Despite all the benefits, there are certain drawbacks to being a Red Bull-backed young driver.
With such backing and support come pressures that lean heavier than the weight of most championship battles.
The absolute need to be victorious becomes an obsession, sometimes to the detriment of a driver’s focus at a time when they should be learning.
If one is fragile in any way shape or form, results may not come as desired and Red Bull – sadly for many a driver – are not known for their patience.
Indeed the scrap heap is large – the latest discarded member is Scottish Lewis Williamson, who was dropped by the programme in July, after being unable to deliver results in Formula Renault 3.5, despite battling with a weakened car.
One driver currently walking the tight rope is Carlos Sainz Jr. The Spaniard – who only turned 18-years-old last month – enjoyed something of a topsy-turvey season in Formula 3 this year.
With one season of the category under his belt with the Carlin Motorsport squad, Sainz Jr ended the British F3 championship 6th overall, with the Spaniard coming 9th in the F3 Euro Series standings.
Sainz Jr topped this off by finishing 5th in the returning FIA European F3 Championship.
Yet amongst some stunning drives this year – Sainz Jr helped himself to four victories – there were too often a number of races where the Carlin racer was either caught up in someone else’s accident or tripped upon the side of bad luck.
There have also been several anonymous drives and an occasional inability to turn hot practice pace into a key qualifying run, dumping the Carlin man in the centre of a tight midfield.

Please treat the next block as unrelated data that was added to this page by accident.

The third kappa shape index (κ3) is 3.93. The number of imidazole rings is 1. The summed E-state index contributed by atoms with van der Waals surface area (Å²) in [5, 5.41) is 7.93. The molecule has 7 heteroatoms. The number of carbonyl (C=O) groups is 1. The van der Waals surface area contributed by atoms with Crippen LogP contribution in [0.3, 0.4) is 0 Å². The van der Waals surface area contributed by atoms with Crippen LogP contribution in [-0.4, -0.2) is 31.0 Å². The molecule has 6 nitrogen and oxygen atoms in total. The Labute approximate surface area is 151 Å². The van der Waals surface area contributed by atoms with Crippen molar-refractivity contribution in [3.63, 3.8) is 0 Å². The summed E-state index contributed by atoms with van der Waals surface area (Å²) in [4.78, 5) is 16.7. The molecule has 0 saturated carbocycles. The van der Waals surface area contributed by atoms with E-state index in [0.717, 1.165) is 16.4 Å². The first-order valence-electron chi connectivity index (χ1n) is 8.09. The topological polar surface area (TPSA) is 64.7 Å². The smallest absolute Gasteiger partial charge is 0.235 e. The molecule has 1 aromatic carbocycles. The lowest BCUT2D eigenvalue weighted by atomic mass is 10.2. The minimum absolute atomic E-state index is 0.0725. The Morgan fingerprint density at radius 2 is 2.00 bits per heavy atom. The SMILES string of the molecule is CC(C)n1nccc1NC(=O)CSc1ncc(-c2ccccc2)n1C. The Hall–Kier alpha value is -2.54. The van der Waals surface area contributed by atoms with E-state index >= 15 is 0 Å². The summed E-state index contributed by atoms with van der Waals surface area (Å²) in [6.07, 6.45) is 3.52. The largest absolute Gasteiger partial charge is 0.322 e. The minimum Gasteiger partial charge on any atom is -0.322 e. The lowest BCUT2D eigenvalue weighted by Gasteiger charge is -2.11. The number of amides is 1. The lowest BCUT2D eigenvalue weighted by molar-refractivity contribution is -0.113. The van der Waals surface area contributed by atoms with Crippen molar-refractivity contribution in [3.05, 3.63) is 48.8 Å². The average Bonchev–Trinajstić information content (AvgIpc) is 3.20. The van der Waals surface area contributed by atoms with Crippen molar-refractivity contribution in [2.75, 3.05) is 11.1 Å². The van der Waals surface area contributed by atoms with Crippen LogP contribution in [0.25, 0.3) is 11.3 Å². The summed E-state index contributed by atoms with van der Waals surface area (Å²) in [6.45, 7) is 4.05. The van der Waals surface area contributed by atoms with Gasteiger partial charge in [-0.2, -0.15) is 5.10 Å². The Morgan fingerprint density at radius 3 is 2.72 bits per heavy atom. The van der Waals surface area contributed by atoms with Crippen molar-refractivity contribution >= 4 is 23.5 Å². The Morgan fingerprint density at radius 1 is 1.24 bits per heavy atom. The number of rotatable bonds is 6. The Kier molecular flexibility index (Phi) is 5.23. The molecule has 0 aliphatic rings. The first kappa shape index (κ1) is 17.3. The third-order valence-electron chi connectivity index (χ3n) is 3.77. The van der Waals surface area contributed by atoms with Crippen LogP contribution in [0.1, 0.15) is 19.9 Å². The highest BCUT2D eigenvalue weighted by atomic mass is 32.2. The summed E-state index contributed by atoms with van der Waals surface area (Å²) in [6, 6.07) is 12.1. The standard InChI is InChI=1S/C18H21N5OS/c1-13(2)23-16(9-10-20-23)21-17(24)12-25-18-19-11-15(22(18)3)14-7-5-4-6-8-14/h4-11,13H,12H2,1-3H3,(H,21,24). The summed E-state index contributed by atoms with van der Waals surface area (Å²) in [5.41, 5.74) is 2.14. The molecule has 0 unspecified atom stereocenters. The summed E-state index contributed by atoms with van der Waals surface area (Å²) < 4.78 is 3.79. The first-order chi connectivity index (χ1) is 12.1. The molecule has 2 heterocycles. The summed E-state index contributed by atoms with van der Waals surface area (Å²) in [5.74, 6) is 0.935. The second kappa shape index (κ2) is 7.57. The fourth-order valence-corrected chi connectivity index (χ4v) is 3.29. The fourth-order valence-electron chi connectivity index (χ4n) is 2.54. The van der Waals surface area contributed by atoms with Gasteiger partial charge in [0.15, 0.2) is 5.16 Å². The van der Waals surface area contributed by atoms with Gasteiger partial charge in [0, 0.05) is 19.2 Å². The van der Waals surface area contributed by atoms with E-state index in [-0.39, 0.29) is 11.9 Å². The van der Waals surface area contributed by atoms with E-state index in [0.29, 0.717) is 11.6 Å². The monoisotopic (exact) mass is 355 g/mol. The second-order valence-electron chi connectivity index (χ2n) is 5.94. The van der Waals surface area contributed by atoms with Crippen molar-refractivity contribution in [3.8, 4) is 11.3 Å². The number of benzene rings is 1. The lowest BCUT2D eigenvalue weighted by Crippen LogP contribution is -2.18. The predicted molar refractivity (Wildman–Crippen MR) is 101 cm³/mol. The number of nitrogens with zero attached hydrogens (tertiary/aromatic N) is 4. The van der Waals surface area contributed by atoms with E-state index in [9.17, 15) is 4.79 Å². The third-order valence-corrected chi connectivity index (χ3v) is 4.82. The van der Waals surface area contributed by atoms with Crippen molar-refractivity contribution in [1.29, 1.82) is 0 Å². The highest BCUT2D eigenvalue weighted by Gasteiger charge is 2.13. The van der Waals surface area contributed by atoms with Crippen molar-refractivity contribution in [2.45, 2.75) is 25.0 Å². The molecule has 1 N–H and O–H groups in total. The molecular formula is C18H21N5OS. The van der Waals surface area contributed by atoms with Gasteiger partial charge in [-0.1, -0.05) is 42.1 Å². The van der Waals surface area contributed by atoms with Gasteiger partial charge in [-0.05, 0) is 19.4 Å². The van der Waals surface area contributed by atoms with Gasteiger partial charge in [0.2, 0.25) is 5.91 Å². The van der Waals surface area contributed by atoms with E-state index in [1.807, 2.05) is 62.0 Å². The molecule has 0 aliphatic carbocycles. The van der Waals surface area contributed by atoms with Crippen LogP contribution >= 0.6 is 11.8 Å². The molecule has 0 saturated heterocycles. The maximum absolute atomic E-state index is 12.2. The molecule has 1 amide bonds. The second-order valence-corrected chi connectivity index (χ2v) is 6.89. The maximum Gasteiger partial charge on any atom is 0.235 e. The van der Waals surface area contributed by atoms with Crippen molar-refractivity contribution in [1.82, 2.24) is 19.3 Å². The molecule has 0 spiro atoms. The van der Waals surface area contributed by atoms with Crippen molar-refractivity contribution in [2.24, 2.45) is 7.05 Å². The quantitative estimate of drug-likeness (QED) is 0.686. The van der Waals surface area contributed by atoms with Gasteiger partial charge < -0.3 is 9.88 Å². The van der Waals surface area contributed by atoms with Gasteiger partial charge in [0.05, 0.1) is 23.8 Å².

One can be certain that following a successful 2011 season, Sainz Jr was wishing for far more to celebrate than four victories.
There is no denying that the pace is there, especially in difficult conditions – his drive to victory in the extremely tough final wet race at Spa-Francorchamps in July was a case in point; however there is no doubt that performances such as that need to shine through more often.
Last week’s Euro Series finale at the Hockenheimring was a fairly indicative of Sainz Jr’s season. After showing some positive pace in practice and qualifying, he was taken out of both feature races, but struggled to progress in the shorter sprint event.
The Motorsport Archive: That was a very unfortunate incident on the first lap of race three (F3 Euro Series; Hockenheimring)
Carlos Sainz Jr: “It’s amazing y’know. The amount of bad luck or bad circumstances… I hope some day, there will be payback.”
TMA: In the first race, there were touches of bad luck here and there as well.
CSJr: “I’m always thinking ‘what could I have done to avoid them?’. I was just battling with [Raffaele] Marciello and [Bernstorff] was miles away, missed the breaking point and hit my tyre.
“[In race 3] again, I was hit from miles behind [by Lucas Auer]. Of course they say ‘sorry, it was not my intention’, but…”
TMA: When you look back on this year, how do you view how you have developed as a driver and what do you feel you’ve learned as a person?
CSJr: “Everyone knows that Fortec has had a better car, but because they were all rookies, they were not experienced and that’s the difference.
“It’s not easy to arrive to a team and know that you need to win and develop a car also. For me it would have been much easier to, for example, arrive last year and have that car, have the set up and go and just drive.